The cards are quite large, and heavily laminated, which makes for a thick, heavy, unyielding deck – its only downside for me. Trimming the sides could make them more manageable for those with small hands, and a little fanning powder or card wax (available in magic stores) will make shuffling them easier for everyone.

All in all, the Winged Spirit Tarot (whose author has also created the Tarot of Oz) is a worthy addition to any Tarot collection, if only because of its beauty and relative rarity. It can also be a godsend for the intuitively inclined reader. I hope this review has at least stirred your curiosity about this mostly forgotten little gem.

Winged Spirit Tarot card images copyright (c) US Games Systems Inc

Sunday, November 22, 2015

Review: Golden Tarot (Kat Black)

Golden Tarot by Kat Black, comparison
First row: Wheel of Fortune, Visconti Sforza (Lo Scarabeo); Wheel of Fortune, Golden; Wheel of Fortune, RWS. Second row: Queen of Wands, RWS; Queen of Wands, Golden; Queen of Wands, True Tarot of Marseilles, Hadar (Spanish edition).

The images above and below serve to encourage you to compare the Golden Tarot to other decks - both the RWS, which some say that it clones, and a couple of vintage decks as well.

Reviewing the Golden Tarot (Kat Black)

By Viv Dulac

Nowadays, when one says Golden Tarot, a lot of possible decks come to mind. They include Race Point’s beautiful reproduction of the Visconti-Sforza playing card pack, as well as Lo Scarabeo’s whole collection of Tarot decks enhanced with golden foil. But long before them all, there was one Golden Tarot: that of Australian artist Kat Black.

My first Tarot deck ever – apart from an incomplete Marseilles received as a gift from a witch - was the Original Rider Waite Tarot Pack by U.S. Games Systems, with the yellow box and the blue backs. I remember the trepidation with which I bought it. I looked at it, read the accompanying book by E.A. Waite, and put it aside. Somehow, for me, the cards lacked the magic I expected from them.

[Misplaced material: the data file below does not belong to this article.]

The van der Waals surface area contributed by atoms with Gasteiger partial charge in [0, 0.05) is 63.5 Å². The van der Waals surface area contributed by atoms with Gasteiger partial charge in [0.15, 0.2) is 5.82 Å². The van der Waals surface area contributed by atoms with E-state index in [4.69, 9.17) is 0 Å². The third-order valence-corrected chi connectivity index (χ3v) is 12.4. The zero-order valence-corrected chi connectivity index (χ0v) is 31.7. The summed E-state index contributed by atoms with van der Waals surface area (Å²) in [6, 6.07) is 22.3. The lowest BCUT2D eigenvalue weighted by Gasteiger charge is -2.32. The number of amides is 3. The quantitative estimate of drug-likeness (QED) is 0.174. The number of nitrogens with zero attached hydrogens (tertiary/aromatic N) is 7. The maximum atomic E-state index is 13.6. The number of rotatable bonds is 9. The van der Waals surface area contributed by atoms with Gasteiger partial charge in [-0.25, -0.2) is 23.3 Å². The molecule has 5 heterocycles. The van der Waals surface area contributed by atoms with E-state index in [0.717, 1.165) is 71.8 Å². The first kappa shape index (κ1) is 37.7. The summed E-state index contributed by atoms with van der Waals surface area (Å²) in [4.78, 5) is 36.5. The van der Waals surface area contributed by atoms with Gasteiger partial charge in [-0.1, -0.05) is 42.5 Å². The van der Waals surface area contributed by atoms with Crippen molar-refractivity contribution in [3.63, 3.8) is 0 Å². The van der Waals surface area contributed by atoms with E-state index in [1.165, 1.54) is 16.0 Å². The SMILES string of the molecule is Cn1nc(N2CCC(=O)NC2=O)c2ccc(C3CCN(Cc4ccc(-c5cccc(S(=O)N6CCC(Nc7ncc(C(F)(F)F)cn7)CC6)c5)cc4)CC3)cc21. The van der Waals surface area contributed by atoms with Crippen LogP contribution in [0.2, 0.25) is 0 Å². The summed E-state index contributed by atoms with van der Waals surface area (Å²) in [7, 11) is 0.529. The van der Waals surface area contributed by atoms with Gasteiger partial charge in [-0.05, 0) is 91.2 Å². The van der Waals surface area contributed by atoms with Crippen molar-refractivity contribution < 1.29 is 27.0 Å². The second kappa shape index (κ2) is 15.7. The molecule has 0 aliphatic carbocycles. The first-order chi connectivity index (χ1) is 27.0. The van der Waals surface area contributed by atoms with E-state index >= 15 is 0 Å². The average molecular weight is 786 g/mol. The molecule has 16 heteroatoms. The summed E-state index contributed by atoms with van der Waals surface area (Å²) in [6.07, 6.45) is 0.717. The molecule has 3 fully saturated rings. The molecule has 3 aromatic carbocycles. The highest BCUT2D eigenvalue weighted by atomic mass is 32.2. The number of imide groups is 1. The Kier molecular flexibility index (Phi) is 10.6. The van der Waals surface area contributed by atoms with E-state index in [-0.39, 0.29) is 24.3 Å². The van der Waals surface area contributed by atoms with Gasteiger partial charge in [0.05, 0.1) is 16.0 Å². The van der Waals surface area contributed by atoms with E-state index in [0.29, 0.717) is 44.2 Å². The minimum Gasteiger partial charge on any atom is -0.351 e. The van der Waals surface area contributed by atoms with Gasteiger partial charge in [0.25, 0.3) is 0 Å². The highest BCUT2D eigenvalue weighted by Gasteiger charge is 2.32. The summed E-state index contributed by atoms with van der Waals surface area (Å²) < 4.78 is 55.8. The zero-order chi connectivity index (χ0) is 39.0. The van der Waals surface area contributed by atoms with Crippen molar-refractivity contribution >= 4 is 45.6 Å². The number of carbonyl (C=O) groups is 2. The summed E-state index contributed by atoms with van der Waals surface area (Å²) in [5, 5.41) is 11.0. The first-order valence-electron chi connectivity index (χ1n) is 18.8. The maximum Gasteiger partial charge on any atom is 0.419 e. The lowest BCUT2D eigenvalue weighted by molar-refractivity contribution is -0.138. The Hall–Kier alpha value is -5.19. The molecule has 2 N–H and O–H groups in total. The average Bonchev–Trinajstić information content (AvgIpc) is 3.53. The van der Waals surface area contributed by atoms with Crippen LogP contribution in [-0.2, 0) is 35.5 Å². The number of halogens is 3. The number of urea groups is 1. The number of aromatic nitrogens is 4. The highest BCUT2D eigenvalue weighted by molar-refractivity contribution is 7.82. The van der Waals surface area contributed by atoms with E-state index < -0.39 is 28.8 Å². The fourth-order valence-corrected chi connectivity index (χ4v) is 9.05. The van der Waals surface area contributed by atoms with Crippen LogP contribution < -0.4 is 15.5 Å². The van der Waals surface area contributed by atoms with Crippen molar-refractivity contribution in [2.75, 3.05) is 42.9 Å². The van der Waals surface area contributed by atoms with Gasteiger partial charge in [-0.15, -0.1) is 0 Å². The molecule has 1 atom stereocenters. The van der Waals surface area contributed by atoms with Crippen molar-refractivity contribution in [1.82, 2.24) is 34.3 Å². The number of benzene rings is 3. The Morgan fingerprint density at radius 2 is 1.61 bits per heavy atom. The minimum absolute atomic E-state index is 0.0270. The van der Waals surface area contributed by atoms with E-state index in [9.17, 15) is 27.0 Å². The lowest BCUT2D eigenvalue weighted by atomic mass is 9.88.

Many years later, my interest in Tarot was renewed. Among other books and other traditions, I discovered Eden Gray’s A Complete Guide to the Tarot and Rachel Pollack’s Seventy Eight Degrees of Wisdom, and was hooked. The problem was that, well, I still found Pamela Colman Smith’s images uninspiring. To the rescue came Kat Black. Both an accomplished artist and a Tarot connoisseur, she spent years patiently deconstructing European paintings from the 1300s to the early 1500s and assembling her Tarot images through layer upon layer of digital collage. The most astounding thing about these cards is that they do not look collaged, as most collage-based decks do. They look like real paintings of the era.

There has been some debate as to whether the Golden Tarot is an RWS clone or not. Tarotpedia, for instance, does classify it as a “sumptuous Waite-Smith clone”, whereas Black herself has a very different opinion. Personally, I feel that, while she does stay faithful to the Waite-Smith in spirit, she pays homage to other traditions, and does bring new and different things to the table.

Golden Tarot by Kat Black, comparison